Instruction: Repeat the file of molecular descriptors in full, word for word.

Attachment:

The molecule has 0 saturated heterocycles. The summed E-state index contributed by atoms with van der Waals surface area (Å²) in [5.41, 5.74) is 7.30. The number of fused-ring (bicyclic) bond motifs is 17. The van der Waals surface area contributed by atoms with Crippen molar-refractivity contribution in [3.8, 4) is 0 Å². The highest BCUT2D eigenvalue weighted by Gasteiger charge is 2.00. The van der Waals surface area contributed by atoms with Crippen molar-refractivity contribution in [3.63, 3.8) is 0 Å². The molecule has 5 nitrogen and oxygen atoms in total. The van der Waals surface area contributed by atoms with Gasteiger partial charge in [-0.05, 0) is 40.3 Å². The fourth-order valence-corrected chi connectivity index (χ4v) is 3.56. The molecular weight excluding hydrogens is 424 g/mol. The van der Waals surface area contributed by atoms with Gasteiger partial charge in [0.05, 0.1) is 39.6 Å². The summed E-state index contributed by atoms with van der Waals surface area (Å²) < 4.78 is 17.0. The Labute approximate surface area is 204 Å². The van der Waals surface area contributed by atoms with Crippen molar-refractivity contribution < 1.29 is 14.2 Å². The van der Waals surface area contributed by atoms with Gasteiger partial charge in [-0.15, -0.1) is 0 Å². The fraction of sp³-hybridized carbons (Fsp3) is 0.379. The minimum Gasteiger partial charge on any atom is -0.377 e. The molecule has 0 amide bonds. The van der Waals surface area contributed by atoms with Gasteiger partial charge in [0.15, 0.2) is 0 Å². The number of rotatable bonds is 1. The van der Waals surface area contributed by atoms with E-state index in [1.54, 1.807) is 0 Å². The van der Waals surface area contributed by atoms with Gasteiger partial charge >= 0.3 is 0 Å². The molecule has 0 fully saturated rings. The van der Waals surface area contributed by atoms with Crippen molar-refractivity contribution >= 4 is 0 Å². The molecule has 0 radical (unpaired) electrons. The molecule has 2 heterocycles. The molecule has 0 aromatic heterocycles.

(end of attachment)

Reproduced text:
The molecule has 0 saturated heterocycles. The summed E-state index contributed by atoms with van der Waals surface area (Å²) in [5.41, 5.74) is 7.30. The number of fused-ring (bicyclic) bond motifs is 17. The van der Waals surface area contributed by atoms with Crippen molar-refractivity contribution in [3.8, 4) is 0 Å². The highest BCUT2D eigenvalue weighted by Gasteiger charge is 2.00. The van der Waals surface area contributed by atoms with Crippen molar-refractivity contribution in [3.63, 3.8) is 0 Å². The molecule has 5 nitrogen and oxygen atoms in total. The van der Waals surface area contributed by atoms with Gasteiger partial charge in [-0.05, 0) is 40.3 Å². The fourth-order valence-corrected chi connectivity index (χ4v) is 3.56. The molecular weight excluding hydrogens is 424 g/mol. The van der Waals surface area contributed by atoms with Gasteiger partial charge in [0.05, 0.1) is 39.6 Å². The summed E-state index contributed by atoms with van der Waals surface area (Å²) < 4.78 is 17.0. The Labute approximate surface area is 204 Å². The van der Waals surface area contributed by atoms with Crippen molar-refractivity contribution < 1.29 is 14.2 Å². The van der Waals surface area contributed by atoms with Gasteiger partial charge in [-0.15, -0.1) is 0 Å². The fraction of sp³-hybridized carbons (Fsp3) is 0.379. The minimum Gasteiger partial charge on any atom is -0.377 e. The molecule has 0 amide bonds. The van der Waals surface area contributed by atoms with Gasteiger partial charge in [0.15, 0.2) is 0 Å². The number of rotatable bonds is 1. The van der Waals surface area contributed by atoms with E-state index in [1.54, 1.807) is 0 Å². The van der Waals surface area contributed by atoms with Gasteiger partial charge >= 0.3 is 0 Å². The molecule has 0 fully saturated rings. The van der Waals surface area contributed by atoms with Crippen molar-refractivity contribution >= 4 is 0 Å². The molecule has 0 radical (unpaired) electrons. The molecule has 2 heterocycles. The molecule has 0 aromatic heterocycles.